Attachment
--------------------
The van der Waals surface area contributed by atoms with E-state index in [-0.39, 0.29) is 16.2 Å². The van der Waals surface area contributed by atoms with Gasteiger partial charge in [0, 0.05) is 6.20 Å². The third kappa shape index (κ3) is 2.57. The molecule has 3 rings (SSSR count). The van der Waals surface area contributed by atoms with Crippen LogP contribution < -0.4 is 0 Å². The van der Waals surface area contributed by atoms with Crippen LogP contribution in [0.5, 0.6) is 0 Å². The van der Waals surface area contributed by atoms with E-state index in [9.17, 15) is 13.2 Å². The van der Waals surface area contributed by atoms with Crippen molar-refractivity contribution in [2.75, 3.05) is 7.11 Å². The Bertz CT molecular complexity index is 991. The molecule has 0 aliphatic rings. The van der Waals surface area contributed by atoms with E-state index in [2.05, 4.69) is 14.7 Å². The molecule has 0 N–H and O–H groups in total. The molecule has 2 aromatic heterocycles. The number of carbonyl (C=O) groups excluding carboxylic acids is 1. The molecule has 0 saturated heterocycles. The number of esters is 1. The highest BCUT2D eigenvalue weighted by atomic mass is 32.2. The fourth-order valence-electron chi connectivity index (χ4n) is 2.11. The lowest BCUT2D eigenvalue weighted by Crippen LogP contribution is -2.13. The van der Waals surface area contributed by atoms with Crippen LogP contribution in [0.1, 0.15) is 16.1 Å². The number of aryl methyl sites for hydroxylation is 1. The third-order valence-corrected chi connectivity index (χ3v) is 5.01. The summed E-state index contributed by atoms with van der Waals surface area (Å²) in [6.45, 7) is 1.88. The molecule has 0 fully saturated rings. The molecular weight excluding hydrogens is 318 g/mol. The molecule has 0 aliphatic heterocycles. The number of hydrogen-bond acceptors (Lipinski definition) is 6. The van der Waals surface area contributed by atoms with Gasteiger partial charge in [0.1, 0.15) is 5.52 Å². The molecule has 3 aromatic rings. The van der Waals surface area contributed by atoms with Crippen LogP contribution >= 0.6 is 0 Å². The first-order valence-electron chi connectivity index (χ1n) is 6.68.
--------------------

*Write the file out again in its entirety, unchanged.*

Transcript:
The van der Waals surface area contributed by atoms with E-state index in [-0.39, 0.29) is 16.2 Å². The van der Waals surface area contributed by atoms with Gasteiger partial charge in [0, 0.05) is 6.20 Å². The third kappa shape index (κ3) is 2.57. The molecule has 3 rings (SSSR count). The van der Waals surface area contributed by atoms with Crippen LogP contribution < -0.4 is 0 Å². The van der Waals surface area contributed by atoms with Crippen LogP contribution in [0.5, 0.6) is 0 Å². The van der Waals surface area contributed by atoms with E-state index in [9.17, 15) is 13.2 Å². The van der Waals surface area contributed by atoms with Crippen molar-refractivity contribution in [2.75, 3.05) is 7.11 Å². The Bertz CT molecular complexity index is 991. The molecule has 0 aliphatic rings. The van der Waals surface area contributed by atoms with E-state index in [2.05, 4.69) is 14.7 Å². The molecule has 0 N–H and O–H groups in total. The molecule has 2 aromatic heterocycles. The number of carbonyl (C=O) groups excluding carboxylic acids is 1. The molecule has 0 saturated heterocycles. The number of esters is 1. The highest BCUT2D eigenvalue weighted by atomic mass is 32.2. The fourth-order valence-electron chi connectivity index (χ4n) is 2.11. The lowest BCUT2D eigenvalue weighted by Crippen LogP contribution is -2.13. The van der Waals surface area contributed by atoms with Crippen LogP contribution in [0.1, 0.15) is 16.1 Å². The number of aryl methyl sites for hydroxylation is 1. The third-order valence-corrected chi connectivity index (χ3v) is 5.01. The summed E-state index contributed by atoms with van der Waals surface area (Å²) in [6.45, 7) is 1.88. The molecule has 0 fully saturated rings. The molecular weight excluding hydrogens is 318 g/mol. The molecule has 0 aliphatic heterocycles. The number of hydrogen-bond acceptors (Lipinski definition) is 6. The van der Waals surface area contributed by atoms with Gasteiger partial charge in [0.1, 0.15) is 5.52 Å². The molecule has 3 aromatic rings. The van der Waals surface area contributed by atoms with Crippen LogP contribution >= 0.6 is 0 Å². The first-order valence-electron chi connectivity index (χ1n) is 6.68.